Microsoft and ConsenSys team up to offer Ethereum Blockchain as a Service on Microsoft Azure. The service will allow customers to use a single click cloud based blockchain developer environment.

Microsoft became one of those technology leaders that try to experiment with and benefit from the technology behind Bitcoin. The Seattle-based giant partnered with ConsenSys, a Brooklyn-based company, to launch a cloud-based blockchain platform dubbed Ethereum, which is going to permit financial institutions to use easily and benefit from the blockchain technology.

“Focusing on financial services we saw a lot of potential for a framework and platform like Ethereum to go across the platform of financial institutions and modernize a lot of processes that were stuck in the past. We thought that Ethereum was a really good platform for building distributed ledger applications,” reports TechCrunch.

Ethereum as a framework would allow “financial services customers and partners to play, learn, and fail fast at a low cost in a ready-made dev/test/production environment,” said Marley Gray, director of technology strategy for Microsoft U.S. Financial Services.

“It will allow them to create private, public and consortium-based Blockchain environments using industry-leading frameworks very quickly, distributing their Blockchain products with Azure’s World Wide distributed (private) platform,” he added.

“Ethereum enables SmartContracts and Distributed Applications to be built, potentially cutting out the middleman in many industry scenarios streamlining processes like settlement,” he added.

“But that is just scratching the surface of what can be done when you mix the cryptographic security and reliability of the Blockchain with a Turing complete programming language included in Ethereum, we can’t really image what our customers and partners will build,” also said Marley Gray.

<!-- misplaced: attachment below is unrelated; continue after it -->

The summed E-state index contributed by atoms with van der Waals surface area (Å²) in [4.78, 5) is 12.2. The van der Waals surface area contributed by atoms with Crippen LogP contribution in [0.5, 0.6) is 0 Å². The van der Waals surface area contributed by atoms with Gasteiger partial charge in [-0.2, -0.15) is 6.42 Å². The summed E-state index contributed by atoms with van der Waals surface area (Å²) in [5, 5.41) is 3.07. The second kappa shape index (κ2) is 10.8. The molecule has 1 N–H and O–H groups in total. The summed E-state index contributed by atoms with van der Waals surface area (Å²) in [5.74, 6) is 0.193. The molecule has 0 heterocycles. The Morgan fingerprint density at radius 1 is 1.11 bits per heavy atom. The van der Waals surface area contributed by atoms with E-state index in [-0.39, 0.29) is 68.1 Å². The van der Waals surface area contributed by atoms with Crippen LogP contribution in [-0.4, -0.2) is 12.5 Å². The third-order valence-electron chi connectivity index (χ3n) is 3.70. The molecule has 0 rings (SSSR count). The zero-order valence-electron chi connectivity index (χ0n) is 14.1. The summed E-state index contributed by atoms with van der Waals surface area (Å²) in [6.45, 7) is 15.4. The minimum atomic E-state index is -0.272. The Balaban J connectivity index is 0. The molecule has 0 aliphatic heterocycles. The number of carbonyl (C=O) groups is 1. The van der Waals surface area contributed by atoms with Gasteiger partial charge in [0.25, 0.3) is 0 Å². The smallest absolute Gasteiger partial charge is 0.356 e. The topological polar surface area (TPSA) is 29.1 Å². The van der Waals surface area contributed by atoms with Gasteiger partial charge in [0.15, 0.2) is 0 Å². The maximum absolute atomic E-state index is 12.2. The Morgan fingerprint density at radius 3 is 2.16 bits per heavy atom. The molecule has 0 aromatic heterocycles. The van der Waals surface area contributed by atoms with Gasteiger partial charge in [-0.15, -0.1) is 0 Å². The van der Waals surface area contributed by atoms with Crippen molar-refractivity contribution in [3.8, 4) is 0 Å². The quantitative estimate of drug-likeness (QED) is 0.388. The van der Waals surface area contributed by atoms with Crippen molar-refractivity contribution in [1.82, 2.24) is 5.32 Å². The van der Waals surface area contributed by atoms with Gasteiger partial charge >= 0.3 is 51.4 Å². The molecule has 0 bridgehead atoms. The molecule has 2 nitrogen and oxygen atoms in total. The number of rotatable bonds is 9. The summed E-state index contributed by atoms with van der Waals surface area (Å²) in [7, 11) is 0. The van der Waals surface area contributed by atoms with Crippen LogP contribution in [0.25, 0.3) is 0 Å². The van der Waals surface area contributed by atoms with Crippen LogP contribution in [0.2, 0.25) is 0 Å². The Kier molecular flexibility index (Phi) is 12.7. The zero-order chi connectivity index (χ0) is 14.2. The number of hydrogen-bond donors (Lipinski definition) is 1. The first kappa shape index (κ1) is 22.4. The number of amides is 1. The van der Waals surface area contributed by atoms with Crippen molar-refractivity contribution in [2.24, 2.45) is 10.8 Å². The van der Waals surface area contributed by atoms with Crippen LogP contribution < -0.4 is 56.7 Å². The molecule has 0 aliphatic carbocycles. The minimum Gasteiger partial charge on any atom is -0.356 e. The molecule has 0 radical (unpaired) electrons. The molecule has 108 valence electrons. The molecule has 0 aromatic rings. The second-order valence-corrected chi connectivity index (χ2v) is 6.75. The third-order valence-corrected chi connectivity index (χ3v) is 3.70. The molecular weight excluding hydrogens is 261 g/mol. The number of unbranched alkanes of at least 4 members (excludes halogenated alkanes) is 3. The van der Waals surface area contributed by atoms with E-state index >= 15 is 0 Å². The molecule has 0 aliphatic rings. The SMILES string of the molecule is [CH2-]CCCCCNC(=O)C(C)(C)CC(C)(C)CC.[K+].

The companies’ platform will be available to banks and insurance companies that are already using Microsoft’s cloud-based Azure platform. According to Microsoft, four large global financial companies had already signed up to the service.

Plus, Mr. Gray mentioned the fact that the new platform would open the door to Microsoft-powered integrations. “Surrounding capabilities like Cortana Analytics (machine learning), Power BI, Azure Active Directory, O365 and CRMOL [Dynamics CRM Online] can be integrated into apps launching a new generation of decentralized cross-platform applications.”

“Working with our customers that wanted to start playing around with blockchain technology, the major pain point that we kept hearing from them was that it was just too hard to get started, and too expensive,” Mr. Gray told Reuters on the sidelines of Ethereum’s ‘DevCon’ conference in London.

In addition, Gray described the new platform as providing a “fail fast, fail cheap” model for firms: they can experiment with the cloud-based technology using templates provided by Microsoft. Thanks to that, they don’t need to build their own systems.

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